ESPN Slammed by Poynter Over Jalen Rose D.U.I.

With no talent disclosure policy, network “got beat on its own in-house story”

ESPN has been slammed by the Poynter Review Project — the network's new outsourced ombudsman — over coverage of a drunk driving citation received by one of its NBA analysts, Jalen Rose

“ESPN got beat on its own in-house story,” Poynter’s editors wrote on their ESPN blog, when a Detroit television station broke the news about Rose, and not ESPN.

Rose’s DUI occurred on March 11th, but the Detroit station did not discover it until Tuesday (March 29th).

Poynter criticized ESPN — not for covering up the story, which they concluded ESPN did not do — but for not having a policy requiring on-air talent to disclose potentially embarrassing off-air incidents.

“ESPN encourages its ‘talent’ — those employees and contractors who are paid to appear on the air or write for the Web or magazine — to tell their bosses about potentially embarrassing personal issues that might become public,” Poynter wrote. “But no written policy explicitly requires them to come forward.”

ESPN, however, was — refreshingly, publicly — highly critical of Rose.

"We’ve been pretty clear since last year when we had a pretty long meeting with all the talent," Laurie Orlando, senior vice president for talent development, told Poynter. "We said to them we need you to disclose your situations. I know Jalen was here in house for those conversations."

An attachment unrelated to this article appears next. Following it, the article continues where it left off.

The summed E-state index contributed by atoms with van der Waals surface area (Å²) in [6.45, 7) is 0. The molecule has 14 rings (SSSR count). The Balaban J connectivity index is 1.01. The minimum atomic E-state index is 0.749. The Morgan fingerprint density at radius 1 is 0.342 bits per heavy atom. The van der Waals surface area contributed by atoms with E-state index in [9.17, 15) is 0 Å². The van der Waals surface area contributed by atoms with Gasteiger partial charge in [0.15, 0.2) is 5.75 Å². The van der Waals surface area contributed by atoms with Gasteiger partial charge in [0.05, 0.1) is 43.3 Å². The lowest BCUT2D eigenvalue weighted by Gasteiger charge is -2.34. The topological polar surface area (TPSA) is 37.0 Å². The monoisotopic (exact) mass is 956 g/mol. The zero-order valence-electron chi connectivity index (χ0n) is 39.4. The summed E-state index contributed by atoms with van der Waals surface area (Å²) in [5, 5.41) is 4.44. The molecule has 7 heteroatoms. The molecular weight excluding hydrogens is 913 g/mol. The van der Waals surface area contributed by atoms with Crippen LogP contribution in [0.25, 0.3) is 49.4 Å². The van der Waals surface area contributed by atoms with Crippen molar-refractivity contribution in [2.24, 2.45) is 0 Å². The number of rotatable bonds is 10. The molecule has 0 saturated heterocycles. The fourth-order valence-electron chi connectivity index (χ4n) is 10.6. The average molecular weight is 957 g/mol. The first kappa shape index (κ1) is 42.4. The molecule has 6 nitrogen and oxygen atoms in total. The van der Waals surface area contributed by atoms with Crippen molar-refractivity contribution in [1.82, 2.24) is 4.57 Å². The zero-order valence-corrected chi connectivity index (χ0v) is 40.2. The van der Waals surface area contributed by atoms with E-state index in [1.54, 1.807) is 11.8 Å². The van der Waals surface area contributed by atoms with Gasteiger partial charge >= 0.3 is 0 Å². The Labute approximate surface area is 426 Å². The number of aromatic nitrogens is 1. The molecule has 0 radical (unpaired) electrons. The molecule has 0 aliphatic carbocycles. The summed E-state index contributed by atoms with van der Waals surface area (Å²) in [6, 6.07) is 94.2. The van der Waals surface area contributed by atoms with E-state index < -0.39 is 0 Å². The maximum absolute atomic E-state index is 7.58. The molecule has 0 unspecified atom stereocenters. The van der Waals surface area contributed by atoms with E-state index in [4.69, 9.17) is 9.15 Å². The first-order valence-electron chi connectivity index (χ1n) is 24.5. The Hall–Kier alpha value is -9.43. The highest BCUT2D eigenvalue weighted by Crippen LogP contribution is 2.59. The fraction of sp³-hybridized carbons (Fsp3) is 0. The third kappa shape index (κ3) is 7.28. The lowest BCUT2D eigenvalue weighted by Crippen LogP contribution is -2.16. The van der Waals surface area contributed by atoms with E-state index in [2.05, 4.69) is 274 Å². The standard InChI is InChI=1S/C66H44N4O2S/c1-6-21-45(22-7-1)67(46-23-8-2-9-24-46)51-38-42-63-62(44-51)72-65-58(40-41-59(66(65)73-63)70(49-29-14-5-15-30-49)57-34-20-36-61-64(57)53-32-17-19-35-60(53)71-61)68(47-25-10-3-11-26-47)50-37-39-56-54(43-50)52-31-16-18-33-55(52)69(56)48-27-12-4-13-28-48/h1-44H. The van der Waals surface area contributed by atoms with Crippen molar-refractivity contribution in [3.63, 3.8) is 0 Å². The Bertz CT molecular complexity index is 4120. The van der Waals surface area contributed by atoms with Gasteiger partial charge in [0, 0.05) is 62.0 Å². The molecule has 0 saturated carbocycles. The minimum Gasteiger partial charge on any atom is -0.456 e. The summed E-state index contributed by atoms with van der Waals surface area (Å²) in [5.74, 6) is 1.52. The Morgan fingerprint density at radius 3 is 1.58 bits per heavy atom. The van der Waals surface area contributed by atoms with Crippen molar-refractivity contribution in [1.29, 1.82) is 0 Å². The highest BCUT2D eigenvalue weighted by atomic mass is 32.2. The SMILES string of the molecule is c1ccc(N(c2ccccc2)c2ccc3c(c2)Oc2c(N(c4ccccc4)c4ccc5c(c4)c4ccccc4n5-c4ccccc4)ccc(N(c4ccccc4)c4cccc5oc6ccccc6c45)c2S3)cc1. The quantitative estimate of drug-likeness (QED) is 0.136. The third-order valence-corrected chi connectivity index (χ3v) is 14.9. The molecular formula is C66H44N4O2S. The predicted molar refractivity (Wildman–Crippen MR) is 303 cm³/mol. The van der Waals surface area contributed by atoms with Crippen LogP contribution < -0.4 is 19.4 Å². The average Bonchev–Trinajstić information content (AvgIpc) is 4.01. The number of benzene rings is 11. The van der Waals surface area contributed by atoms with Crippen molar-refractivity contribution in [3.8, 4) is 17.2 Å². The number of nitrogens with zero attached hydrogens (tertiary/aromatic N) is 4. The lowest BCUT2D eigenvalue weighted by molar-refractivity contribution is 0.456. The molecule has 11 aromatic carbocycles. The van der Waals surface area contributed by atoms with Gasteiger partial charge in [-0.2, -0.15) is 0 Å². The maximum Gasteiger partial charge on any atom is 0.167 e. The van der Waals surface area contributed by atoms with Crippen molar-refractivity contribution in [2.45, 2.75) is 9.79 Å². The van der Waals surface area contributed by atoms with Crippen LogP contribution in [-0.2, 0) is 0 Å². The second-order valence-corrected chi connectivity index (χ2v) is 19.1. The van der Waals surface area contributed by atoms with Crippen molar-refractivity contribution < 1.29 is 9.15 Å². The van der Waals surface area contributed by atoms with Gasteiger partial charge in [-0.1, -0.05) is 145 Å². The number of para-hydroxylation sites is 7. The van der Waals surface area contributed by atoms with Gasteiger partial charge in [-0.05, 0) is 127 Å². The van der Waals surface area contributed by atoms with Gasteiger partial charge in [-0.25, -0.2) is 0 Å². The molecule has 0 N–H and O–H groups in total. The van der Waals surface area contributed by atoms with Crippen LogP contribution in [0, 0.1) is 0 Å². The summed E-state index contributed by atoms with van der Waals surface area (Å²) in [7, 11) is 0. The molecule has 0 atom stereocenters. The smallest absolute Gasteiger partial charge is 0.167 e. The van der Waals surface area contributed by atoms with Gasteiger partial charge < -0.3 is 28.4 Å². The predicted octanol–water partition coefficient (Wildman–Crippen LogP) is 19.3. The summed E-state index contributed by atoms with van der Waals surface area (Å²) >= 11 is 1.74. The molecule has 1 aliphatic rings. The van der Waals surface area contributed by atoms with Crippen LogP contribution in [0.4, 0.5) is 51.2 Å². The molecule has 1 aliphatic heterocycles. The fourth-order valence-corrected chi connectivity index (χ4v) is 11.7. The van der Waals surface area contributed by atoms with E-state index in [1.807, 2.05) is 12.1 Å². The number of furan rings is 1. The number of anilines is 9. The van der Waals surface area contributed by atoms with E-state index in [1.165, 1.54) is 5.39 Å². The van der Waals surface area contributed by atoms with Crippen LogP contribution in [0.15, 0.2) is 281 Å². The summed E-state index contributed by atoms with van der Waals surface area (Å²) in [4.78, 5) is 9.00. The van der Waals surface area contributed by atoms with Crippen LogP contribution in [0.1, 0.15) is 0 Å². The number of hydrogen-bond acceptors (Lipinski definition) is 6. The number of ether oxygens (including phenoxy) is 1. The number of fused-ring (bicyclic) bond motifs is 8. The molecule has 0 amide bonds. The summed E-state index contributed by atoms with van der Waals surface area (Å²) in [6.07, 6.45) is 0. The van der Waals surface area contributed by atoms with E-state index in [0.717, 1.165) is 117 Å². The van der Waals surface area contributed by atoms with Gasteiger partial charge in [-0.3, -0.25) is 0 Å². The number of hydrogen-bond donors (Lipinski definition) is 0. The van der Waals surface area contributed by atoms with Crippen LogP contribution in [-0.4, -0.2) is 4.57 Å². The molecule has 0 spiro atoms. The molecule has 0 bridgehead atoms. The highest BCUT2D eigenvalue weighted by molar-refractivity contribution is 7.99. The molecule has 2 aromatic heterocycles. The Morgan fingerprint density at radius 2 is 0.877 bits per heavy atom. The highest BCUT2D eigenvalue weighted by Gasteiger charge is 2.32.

Orlando said ESPN learned about Rose’s arrest when his agent called her “as WDIV in Detroit was preparing to air the story and publish it on its site. WDIV then aired the story on its 6 p.m. evening news posted it online and “TMZ picked up the story an hour later.”

ESPN, though, did not post the news until 8:45.

“This was obviously a story ESPN should have reported first,” Poynter noted. “The network pays analysts such as Rose to offer insight regarding athletes — including those involved in off-the-field incidents — which raises the question: Why didn’t Rose tell anyone at ESPN immediately after the accident?”

Because, uh, he didn’t have to.

Rose's lack of transparency is somewhat ironic, considering he was brutally honest in ESPN's recent documentary on Rose's famed Univ. of Michigan college basketball team, "The Fab Five." (“For me, Duke was personal. I hated Duke. And I hated everything I felt Duke stood for. Schools like Duke didn’t recruit players like me. I felt like they only recruited black players that were Uncle Toms.”)

ESPN executives are now mulling how to discipline Rose — if they even can, since “there’s nothing in the contracts for Rose or anyone else on air at ESPN explicitly requiring them to notify management when their personal life is likely to become a news story.”